10 February 2005
With a population of 4.5 million people, Lahore is the second largest city in Pakistan. Founded in the 8th Century A.D., it is the capital of the Punjab province. Punjabi and Urdu are the two main languages spoken there.
Lahore is also the birthplace of the title character in Rudyard Kipling’s novel, Kim. The book opens with the young, orphaned Kimball O’Hara sitting astride the large “Zam-Zammah” green-bronze cannon across from the red brick and white marble Lahore Museum. I made sure to get my picture taken in front of Kim’s gun when I visited this old city last weekend.
I was in Pakistan to give a presentation at an event in Karachi. A classmate of mine from Oxford—an OB/GYN doctor and direct descendent of the Prophet Mohammed--invited me to come to her family home in Lahore to catch up and to witness the annual Basant festival, which celebrates the beginning of spring. Never one to turn down an adventure, and so tantalizingly close by, I hopped on a plane to Punjab. (Though a bit spoiled by frequent travel, the idea that I was “hopping on a plane to Punjab” delighted me.) In the limited time I had, I wanted to learn as much as I could about the cultural capital of the world’s second largest Muslim country.
I landed at Allama Iqbal International Airport at eleven o’clock in the evening. An hour later I was downtown in Old Lahore. The Basant festival, which would last for the next 24 hours, had begun in earnest. From the rooftops of nearly every building, revelers were flying kites in the misty moonlight. Kite flying is the major component of this spring festival. Fliers try in good fun to tangle with and capture each other’s paper and balsa wood creations. Experienced operators had tape on their fingers to prevent getting cut by the sharp string. Though illegal, many people use metallic string which helps them sever the tethers of their competitors. It was all part of the fun, but it also had the frequent effect, when drifting into transmission lines, of causing a power outage.
The simple beauty of box and flat kites dancing in the moonlight was jazzed up a bit by the almost continuous rat-tat-tat of Kalashnikov rifles being fired joyously in the air. The gravity-ignoring notion that firing bullets vertically is a good way to celebrate seems unique to the developing world. (Twelve people were killed by stray bullets during last year’s Basant festival.) Thankfully, we in the more civilized West aim our guns directly at each other.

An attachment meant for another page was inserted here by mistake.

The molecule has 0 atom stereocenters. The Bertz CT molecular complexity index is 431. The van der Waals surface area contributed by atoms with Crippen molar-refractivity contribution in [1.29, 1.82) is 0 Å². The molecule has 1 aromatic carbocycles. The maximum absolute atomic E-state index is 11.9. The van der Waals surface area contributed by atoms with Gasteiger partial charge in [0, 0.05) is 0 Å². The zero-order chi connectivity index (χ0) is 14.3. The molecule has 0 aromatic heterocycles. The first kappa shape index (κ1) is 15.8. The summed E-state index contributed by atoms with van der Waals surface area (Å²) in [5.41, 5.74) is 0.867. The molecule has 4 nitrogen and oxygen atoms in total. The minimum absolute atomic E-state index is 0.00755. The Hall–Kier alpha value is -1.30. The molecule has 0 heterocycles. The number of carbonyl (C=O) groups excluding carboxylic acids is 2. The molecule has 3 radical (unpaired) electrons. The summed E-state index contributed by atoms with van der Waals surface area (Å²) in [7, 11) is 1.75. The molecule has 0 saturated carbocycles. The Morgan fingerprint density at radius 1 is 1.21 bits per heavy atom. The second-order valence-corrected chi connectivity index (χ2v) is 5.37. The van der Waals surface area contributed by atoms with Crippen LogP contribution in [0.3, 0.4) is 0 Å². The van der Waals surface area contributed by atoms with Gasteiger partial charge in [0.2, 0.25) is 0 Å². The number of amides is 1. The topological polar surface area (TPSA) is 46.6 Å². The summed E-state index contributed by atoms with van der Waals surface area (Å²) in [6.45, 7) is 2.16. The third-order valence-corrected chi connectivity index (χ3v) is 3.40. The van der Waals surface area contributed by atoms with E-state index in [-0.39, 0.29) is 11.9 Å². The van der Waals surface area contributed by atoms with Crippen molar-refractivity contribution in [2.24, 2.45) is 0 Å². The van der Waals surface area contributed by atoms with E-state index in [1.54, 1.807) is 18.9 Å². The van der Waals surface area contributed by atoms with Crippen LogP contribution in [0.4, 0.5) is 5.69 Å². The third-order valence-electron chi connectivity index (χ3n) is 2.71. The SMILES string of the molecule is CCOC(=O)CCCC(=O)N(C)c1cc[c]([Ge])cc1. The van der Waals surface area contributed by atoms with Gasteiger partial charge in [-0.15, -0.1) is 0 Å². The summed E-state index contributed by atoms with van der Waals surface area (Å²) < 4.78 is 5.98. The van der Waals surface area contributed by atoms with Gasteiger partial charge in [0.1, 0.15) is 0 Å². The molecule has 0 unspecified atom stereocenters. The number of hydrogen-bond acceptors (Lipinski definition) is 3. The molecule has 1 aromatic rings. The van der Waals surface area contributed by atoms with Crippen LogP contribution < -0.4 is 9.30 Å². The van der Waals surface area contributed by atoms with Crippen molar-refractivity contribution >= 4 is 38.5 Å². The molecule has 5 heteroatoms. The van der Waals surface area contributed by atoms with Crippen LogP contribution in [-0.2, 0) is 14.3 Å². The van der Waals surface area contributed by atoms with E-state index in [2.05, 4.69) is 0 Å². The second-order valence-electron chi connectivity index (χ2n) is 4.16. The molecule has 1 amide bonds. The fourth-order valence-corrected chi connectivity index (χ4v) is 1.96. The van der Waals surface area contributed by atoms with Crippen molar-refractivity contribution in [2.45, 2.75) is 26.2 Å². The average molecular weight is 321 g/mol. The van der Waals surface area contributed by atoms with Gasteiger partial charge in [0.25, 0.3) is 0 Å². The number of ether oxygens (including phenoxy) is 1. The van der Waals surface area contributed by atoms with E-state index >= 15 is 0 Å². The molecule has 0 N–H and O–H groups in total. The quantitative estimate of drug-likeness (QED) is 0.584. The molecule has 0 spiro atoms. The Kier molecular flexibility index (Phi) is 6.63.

New Lahore is very pleasant, complete with McDonald’s, wide, tree-lined streets, and modern shopping centers. But the walled Old Lahore is another one of those crazy labyrinth cities, with narrow, twisting, dark alleys paved with stone, but covered with dirt, litter, human spit, and dried grease and blood from hundreds of years’ worth of discarded animal innards. It is a city lived outside, with bakers of flat bread, sellers of nuts, vendors of fruit, and weary ladies in dimly lit doorways all peddling their wares on every block. It is a city patrolled by mustachioed soldiers in black berets carrying AK-47s. A city plastered with posters of famous film stars I’d never heard of. A city of alley cats with matted fur drinking from dirty gray puddles traversed by cigarette butts. It is a city of protruding verandas and limited sky. A place where hordes of people all flow and fight against each other as they seek to carry on the routine duties of life. It is a place where people standing still stand out. It is a place where everything is so bizarre and hurried, that normalcy and tranquility meet the eye like treasured finds. It is, as I have written before of other such places I’ve encountered here on the other side of the world, a screeching monkey in a basket city, where wallets are well hidden and purses tightly clutched.
In places like this, one seeks an eddy in which to collect one’s thoughts, calm one’s nerves, and catch one’s breath. Such refuge was provided by my friend in the form of Cooco’s restaurant in the heart of the red-light district. There, she introduced me to Mr. Iqbal Hussein--the proprietor, artist-in-residence, and son of a tradeswoman.